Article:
New Mexico has banned cockfighting, leaving Louisiana as the last state where cockfighting is legal.
"We are, as a profession, happy to have this ban," said Dr. Michael Tomasic, president of the New Mexico VMA. "We wish it were stronger, but we'll take what we can get."
Dr. Tomasic said the NMVMA supported the original bill, and legislators passed a compromise version. The VMA made itself available for testimony and had a lobbyist active behind the scenes.
The original bill would have considered cockfighting to be a form of extreme cruelty to animals, a fourth-degree felony. The compromise was for the first conviction to be a petty misdemeanor, the second to be a misdemeanor, and the third and subsequent to be fourth-degree felonies.
Individual counties and communities in New Mexico had banned cockfighting before the statewide ban. Dr. Tomasic said legislators have introduced a bill every year for the past 18 years.
"I think it's just a matter of time," he said. "People are more aware of the issues, more in tune with what constitutes cruelty to animals."
Dr. Tomasic said the arguments for and against a ban haven't changed, but the response has. One argument against the ban has been that cockfighting is an important part of the local heritage.
"The general populace doesn't believe that any more," Dr. Tomasic said. "And, in fact, cultures do change. I think that's what we're seeing."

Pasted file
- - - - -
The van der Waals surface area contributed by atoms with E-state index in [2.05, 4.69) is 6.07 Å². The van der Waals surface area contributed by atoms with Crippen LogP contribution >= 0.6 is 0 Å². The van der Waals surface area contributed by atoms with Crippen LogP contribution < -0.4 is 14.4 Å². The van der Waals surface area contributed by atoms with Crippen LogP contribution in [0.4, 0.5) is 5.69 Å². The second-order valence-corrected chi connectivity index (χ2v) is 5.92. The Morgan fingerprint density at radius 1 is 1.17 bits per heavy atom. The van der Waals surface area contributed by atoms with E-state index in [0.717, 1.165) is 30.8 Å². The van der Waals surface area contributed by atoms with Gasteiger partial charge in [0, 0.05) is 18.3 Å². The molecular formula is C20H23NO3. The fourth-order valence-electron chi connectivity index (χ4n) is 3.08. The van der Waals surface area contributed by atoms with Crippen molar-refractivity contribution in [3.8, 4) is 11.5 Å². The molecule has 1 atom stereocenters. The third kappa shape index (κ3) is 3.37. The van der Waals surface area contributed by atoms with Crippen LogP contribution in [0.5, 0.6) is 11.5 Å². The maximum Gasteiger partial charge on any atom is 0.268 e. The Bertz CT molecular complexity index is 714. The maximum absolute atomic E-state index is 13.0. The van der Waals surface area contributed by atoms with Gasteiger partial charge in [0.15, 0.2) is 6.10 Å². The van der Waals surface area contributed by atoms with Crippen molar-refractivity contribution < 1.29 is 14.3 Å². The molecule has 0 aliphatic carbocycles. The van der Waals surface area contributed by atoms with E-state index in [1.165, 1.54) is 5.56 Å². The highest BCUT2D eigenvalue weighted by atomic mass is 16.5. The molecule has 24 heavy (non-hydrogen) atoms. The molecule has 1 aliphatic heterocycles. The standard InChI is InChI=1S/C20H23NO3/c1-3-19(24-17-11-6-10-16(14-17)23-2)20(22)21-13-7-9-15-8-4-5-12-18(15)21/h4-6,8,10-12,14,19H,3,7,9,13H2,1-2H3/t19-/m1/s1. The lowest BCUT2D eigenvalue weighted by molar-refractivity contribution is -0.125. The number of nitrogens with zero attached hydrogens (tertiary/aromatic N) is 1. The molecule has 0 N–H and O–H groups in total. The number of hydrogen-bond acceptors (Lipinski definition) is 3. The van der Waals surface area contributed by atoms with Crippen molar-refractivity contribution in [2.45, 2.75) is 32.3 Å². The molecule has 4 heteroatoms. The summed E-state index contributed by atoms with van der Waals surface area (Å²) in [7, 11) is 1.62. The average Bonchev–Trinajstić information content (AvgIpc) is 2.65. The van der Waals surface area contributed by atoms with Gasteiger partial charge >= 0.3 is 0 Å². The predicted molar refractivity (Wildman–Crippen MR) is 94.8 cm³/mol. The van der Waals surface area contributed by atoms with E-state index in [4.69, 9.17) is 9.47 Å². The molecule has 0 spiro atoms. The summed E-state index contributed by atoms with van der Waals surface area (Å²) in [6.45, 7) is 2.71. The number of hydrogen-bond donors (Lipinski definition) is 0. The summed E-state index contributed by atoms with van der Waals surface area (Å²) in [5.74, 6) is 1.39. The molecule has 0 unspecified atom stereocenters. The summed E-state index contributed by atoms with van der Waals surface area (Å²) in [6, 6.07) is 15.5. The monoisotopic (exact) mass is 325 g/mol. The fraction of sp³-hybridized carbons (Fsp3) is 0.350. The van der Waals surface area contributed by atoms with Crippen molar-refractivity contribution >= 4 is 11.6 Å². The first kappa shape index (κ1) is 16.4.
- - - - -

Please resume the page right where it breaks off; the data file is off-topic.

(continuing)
Louisiana also might ban cockfighting this year.
Dr. Mike Strain, a member of the Louisiana House of Representatives, has filed one of several bills to outlaw cockfighting. The bills provide for varying time frames, from an immediate ban to a phase-out program.
"I think, at the end of the day, one of them will pass," Dr. Strain said.
He said legislators have introduced bills annually in Louisiana for years, but there is a lot more momentum and public pressure this year.
"New Mexico just added a little more pressure to it," Dr. Strain said.
While cockfighting has a strong following in Louisiana, he said, the public at large favors a ban. Dr. Strain's bill would eliminate cockfighting, with penalties including up to $1,000 in fines and up to six months in jail.
"We are going to be working hard this session," he said.
At the national level, Congress recently passed the Animal Fighting Prohibition Enforcement Act of 2007. The act would strengthen laws against interstate transport of animals for fighting by designating violations as a felony offense.
The House of Representatives and Senate approved identical versions of the bill (H.R. 137, S. 261) on March 26 and April 10, respectively. At press time, the legislation had not reached the president's desk.